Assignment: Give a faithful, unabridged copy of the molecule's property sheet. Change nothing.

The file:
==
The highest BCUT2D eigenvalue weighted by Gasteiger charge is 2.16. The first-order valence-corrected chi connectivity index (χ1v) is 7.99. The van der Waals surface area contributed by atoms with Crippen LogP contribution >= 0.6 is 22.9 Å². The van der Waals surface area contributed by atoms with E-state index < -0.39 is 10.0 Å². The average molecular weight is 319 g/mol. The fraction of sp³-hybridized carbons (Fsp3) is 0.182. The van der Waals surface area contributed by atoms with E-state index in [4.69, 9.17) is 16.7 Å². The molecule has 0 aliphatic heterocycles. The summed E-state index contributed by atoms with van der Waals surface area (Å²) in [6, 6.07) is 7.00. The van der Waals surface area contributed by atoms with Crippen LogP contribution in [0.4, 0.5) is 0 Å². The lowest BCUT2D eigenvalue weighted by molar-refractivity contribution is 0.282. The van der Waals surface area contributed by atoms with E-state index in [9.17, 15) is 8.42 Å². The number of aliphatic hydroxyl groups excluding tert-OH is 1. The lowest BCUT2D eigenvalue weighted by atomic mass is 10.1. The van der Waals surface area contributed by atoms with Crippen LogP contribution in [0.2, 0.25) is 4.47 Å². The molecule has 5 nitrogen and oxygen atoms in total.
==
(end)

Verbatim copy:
The highest BCUT2D eigenvalue weighted by Gasteiger charge is 2.16. The first-order valence-corrected chi connectivity index (χ1v) is 7.99. The van der Waals surface area contributed by atoms with Crippen LogP contribution >= 0.6 is 22.9 Å². The van der Waals surface area contributed by atoms with E-state index < -0.39 is 10.0 Å². The average molecular weight is 319 g/mol. The fraction of sp³-hybridized carbons (Fsp3) is 0.182. The van der Waals surface area contributed by atoms with E-state index in [4.69, 9.17) is 16.7 Å². The molecule has 0 aliphatic heterocycles. The summed E-state index contributed by atoms with van der Waals surface area (Å²) in [6, 6.07) is 7.00. The van der Waals surface area contributed by atoms with Crippen LogP contribution in [0.4, 0.5) is 0 Å². The lowest BCUT2D eigenvalue weighted by molar-refractivity contribution is 0.282. The van der Waals surface area contributed by atoms with E-state index in [9.17, 15) is 8.42 Å². The number of aliphatic hydroxyl groups excluding tert-OH is 1. The lowest BCUT2D eigenvalue weighted by atomic mass is 10.1. The van der Waals surface area contributed by atoms with Crippen LogP contribution in [0.2, 0.25) is 4.47 Å². The molecule has 5 nitrogen and oxygen atoms in total.